Tuesday, April 17, 2007

TV dinners 'are today's campfire'
The television is a "virtual campfire" for today's generation, according to an academic at Cambridge University. It is a place where people gather to discover relevant information as they eat, echoing the behaviour of our ancestors who met around the campfire to share food and tell stories.

Martin Jones, a professor of archaeology, claims that eating in front of the television is "a natural consequence of human evolution".

The findings are based on archaeological evidence from 12 different ages of human existence, spanning half a million years. Prof Jones found that, as humans evolved, their lives became more complex and how they ate together reflected this.

Primitive Neanderthals ate alone in their caves while "hunter-gatherers", who relied on co-operation to catch food, ate in groups.

That seems a bit weird, especially the bit about poor Neanderthals eating alone in caves. That and the "12 different ages of human existence". Still, an interesting venture into gastronomic archaeology.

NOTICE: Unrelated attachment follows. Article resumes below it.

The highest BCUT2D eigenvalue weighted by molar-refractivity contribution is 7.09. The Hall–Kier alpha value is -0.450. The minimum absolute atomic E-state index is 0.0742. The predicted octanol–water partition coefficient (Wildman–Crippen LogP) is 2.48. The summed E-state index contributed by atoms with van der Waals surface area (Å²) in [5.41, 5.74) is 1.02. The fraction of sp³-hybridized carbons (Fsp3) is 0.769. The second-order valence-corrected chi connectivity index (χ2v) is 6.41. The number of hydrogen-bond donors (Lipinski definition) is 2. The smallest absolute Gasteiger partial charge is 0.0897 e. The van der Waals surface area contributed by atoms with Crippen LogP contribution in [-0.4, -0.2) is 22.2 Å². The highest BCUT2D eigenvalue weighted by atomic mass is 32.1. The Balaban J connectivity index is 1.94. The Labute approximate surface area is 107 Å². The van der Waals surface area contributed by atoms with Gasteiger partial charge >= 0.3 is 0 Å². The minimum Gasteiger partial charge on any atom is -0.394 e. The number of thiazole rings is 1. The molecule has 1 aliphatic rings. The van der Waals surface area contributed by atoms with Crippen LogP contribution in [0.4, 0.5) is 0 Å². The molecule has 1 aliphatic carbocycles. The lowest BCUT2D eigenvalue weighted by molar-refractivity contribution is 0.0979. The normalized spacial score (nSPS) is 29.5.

Got that link from Junkfood Science. It also reminded me of another article wherein a guy decided to eat like a Victorian for a week. Read the link for the vast quantities and types of food. There was also an episode of the History Channel's Our Generation that looked at what the "typical American family" ate in something like 1776, 1876, and 1950 or thereabouts. Those things are always a little iffy because there's really no such thing as a "typical American family" from whatever period. In this case, they used more or less upper middle class urban dwellers as their typical, which left out probably the vast majority of the country (though in fairness, they were probably more interested in what today's middle to upper middle class would compare to then).